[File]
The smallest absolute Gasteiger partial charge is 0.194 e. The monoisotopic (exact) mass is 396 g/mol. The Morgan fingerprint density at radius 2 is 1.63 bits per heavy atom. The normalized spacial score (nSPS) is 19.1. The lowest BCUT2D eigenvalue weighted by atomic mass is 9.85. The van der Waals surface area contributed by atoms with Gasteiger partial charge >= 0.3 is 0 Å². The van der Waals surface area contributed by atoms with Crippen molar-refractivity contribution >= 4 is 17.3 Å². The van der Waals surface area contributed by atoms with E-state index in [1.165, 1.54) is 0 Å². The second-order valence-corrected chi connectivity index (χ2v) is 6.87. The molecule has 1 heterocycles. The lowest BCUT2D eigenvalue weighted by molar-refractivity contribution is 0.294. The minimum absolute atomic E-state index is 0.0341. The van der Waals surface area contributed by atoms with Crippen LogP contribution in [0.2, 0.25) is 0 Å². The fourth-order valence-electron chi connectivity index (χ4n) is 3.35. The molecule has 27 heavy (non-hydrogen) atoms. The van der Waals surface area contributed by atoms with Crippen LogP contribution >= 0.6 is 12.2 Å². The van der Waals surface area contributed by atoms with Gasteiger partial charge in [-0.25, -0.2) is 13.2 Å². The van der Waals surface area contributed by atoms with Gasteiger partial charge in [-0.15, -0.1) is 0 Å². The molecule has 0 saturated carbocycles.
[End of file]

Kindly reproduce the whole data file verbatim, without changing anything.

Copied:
The smallest absolute Gasteiger partial charge is 0.194 e. The monoisotopic (exact) mass is 396 g/mol. The Morgan fingerprint density at radius 2 is 1.63 bits per heavy atom. The normalized spacial score (nSPS) is 19.1. The lowest BCUT2D eigenvalue weighted by atomic mass is 9.85. The van der Waals surface area contributed by atoms with Gasteiger partial charge >= 0.3 is 0 Å². The van der Waals surface area contributed by atoms with Crippen molar-refractivity contribution >= 4 is 17.3 Å². The van der Waals surface area contributed by atoms with E-state index in [1.165, 1.54) is 0 Å². The second-order valence-corrected chi connectivity index (χ2v) is 6.87. The molecule has 1 heterocycles. The lowest BCUT2D eigenvalue weighted by molar-refractivity contribution is 0.294. The minimum absolute atomic E-state index is 0.0341. The van der Waals surface area contributed by atoms with Crippen LogP contribution in [0.2, 0.25) is 0 Å². The fourth-order valence-electron chi connectivity index (χ4n) is 3.35. The molecule has 27 heavy (non-hydrogen) atoms. The van der Waals surface area contributed by atoms with Crippen LogP contribution >= 0.6 is 12.2 Å². The van der Waals surface area contributed by atoms with Gasteiger partial charge in [-0.25, -0.2) is 13.2 Å². The van der Waals surface area contributed by atoms with Gasteiger partial charge in [-0.15, -0.1) is 0 Å². The molecule has 0 saturated carbocycles.